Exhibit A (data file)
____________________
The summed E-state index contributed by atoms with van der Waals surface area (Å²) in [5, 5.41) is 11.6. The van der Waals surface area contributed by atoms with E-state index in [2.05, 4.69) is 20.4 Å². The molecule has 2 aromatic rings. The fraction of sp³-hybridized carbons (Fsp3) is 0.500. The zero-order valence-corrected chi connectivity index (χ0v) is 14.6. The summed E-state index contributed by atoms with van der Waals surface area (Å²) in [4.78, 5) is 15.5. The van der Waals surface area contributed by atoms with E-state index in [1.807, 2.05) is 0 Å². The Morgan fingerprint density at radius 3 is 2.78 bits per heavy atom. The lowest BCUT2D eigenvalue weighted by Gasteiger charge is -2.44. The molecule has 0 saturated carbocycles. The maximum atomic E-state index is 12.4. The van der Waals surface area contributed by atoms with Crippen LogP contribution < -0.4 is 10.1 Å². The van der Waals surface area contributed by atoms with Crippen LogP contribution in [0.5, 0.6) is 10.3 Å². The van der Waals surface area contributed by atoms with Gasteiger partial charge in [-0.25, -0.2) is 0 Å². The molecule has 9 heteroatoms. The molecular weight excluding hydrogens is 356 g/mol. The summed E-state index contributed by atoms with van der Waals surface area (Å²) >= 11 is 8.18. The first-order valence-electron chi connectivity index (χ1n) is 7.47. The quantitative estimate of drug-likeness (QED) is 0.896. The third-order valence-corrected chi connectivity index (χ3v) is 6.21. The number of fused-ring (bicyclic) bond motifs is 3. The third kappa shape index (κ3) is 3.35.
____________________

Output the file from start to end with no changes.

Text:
The summed E-state index contributed by atoms with van der Waals surface area (Å²) in [5, 5.41) is 11.6. The van der Waals surface area contributed by atoms with E-state index in [2.05, 4.69) is 20.4 Å². The molecule has 2 aromatic rings. The fraction of sp³-hybridized carbons (Fsp3) is 0.500. The zero-order valence-corrected chi connectivity index (χ0v) is 14.6. The summed E-state index contributed by atoms with van der Waals surface area (Å²) in [4.78, 5) is 15.5. The van der Waals surface area contributed by atoms with E-state index in [1.807, 2.05) is 0 Å². The Morgan fingerprint density at radius 3 is 2.78 bits per heavy atom. The lowest BCUT2D eigenvalue weighted by Gasteiger charge is -2.44. The molecule has 0 saturated carbocycles. The maximum atomic E-state index is 12.4. The van der Waals surface area contributed by atoms with Crippen LogP contribution < -0.4 is 10.1 Å². The van der Waals surface area contributed by atoms with Crippen LogP contribution in [0.5, 0.6) is 10.3 Å². The van der Waals surface area contributed by atoms with Gasteiger partial charge in [-0.25, -0.2) is 0 Å². The molecule has 9 heteroatoms. The molecular weight excluding hydrogens is 356 g/mol. The summed E-state index contributed by atoms with van der Waals surface area (Å²) >= 11 is 8.18. The first-order valence-electron chi connectivity index (χ1n) is 7.47. The quantitative estimate of drug-likeness (QED) is 0.896. The third-order valence-corrected chi connectivity index (χ3v) is 6.21. The number of fused-ring (bicyclic) bond motifs is 3. The third kappa shape index (κ3) is 3.35.